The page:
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Duplex development receives rezoning approval

The third time did happen to be the charm for a proposed residential development for the city’s southwest side.

The Kokomo City Council on Monday voted 8-0 to approve a rezoning request for a 3.17-acre plot of land located at 2331 W. Lincoln Road from office commercial to general multifamily residential. Councilman Tony Stewart was absent from Monday’s meeting.

The rezoning paves the way for a residential development Rick Singh and Champreet Kaur plan on building on what is now vacant land.

The duplexes will be a mixture of two and three-bedroom units with a one-car garage for each unit, with rent between $1,700 and $2,000 a month, and will be part of a gated community with a private road running through the middle of the housing development, according to Kevin Steely, of Terra Site Development and the engineer for the project.

A preliminary concept layout given to the City Council earlier this month shows the majority of the duplexes on the property’s south and southeast sides and a turnaround and detention pond on the northeast side.

Final details of the development, such as the number of duplexes, setbacks and final layout of the development, are subject to change as the project still needs to receive development plan approval from the Kokomo Plan Commission. Monday marked the third time the City Council voted on this exact rezoning request. Both times before, the elected board voted down the request.

A previous developer, Jameel Murphy, CEO of Zam Development, sought twice to rezone the property to general multifamily residential. Initially, the plan was to construct between 25-30 two-story townhomes, but the City Council in August unanimously voted that down due to what they perceived as a lack of details pertaining to the development.

Murphy brought the request back to the City Council in September, but the request was voluntarily withdrawn later that same month. Since the request made it all the way to the City Council, the only way for it to be “withdrawn” was if the City Council voted it down. A rezoning request that is not voted on by the City Council is approved by default after a certain amount of time.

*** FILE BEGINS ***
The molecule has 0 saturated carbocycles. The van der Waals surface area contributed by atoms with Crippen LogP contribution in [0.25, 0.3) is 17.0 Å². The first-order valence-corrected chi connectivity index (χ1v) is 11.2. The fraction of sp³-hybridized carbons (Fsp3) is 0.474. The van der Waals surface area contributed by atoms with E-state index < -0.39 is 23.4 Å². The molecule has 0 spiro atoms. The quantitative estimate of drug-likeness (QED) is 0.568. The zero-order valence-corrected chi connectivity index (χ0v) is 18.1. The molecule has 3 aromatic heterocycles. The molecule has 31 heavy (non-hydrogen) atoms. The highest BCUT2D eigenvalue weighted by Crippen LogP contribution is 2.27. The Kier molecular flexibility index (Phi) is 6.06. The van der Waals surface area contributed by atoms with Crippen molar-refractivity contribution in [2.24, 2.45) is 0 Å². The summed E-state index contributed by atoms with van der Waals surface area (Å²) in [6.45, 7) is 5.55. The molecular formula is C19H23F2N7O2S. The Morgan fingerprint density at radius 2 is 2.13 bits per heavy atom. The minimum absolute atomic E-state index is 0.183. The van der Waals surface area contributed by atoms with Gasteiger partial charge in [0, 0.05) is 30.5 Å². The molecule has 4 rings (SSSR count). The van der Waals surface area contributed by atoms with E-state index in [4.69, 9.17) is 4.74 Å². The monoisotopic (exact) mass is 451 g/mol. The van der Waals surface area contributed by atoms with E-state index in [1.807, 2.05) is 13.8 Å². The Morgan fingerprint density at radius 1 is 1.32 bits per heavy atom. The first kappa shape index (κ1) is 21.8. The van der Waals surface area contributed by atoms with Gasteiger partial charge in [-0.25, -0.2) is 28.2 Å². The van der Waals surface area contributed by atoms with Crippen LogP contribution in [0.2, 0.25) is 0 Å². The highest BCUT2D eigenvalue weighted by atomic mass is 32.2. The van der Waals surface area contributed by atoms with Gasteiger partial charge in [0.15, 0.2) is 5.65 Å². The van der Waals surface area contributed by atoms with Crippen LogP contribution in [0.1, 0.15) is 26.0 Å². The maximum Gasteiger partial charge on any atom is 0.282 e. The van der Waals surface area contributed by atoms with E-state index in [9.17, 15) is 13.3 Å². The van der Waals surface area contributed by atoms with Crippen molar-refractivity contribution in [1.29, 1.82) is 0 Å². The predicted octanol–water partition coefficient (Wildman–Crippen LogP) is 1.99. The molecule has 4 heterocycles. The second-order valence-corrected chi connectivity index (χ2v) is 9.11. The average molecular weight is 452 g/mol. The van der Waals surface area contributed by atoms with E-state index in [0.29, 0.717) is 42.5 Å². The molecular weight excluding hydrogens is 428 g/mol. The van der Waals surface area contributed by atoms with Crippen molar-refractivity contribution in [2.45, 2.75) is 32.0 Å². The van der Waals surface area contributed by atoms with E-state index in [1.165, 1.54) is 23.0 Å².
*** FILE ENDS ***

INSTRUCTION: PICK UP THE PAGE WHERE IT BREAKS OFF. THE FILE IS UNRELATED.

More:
The planned residential development has received pushback from some residents of the adjacent Executive Place of Westbrook Homeowners Association.

Residents’ major concerns are the potential loss of privacy if the housing development is multistory, the proximity of the new townhomes to the HOA’s privacy fence, the increase in traffic to the area, and the belief that the number of homes is too many for the space.

The change from multistory townhomes to single-story duplexes was made in an effort to abate privacy concerns. The president of the HOA spoke at the council’s Nov. 14 meeting saying that the HOA’s residents still had privacy and increased noise concerns and that they still believed the space was too small for the number of duplexes the developer seeks to build.

Though City Council members were more emphatic toward the HOA’s concerns in meetings past, the board passed the rezoning this time without much discussion or debate.

Councilman Matt Grecu, R-At-large, told the Tribune after Monday’s meeting that the housing development had changed sufficiently enough since it was first introduced for him to be comfortable with the rezoning. He also brushed aside the HOA residents’ spacing concerns.

“They’re higher-end rentals so it’s going to be pretty nice neighbors you have going there,” Grecu said. “I know they have concerns about the spacing, but that’s something that’s going to be determined when they get to site planning, so they’re not going to put there more units than what feasibly fits. I think the spacing is going to be similar to what the folks in the condo development (Executive Place HOA) have in their own neighborhood.”

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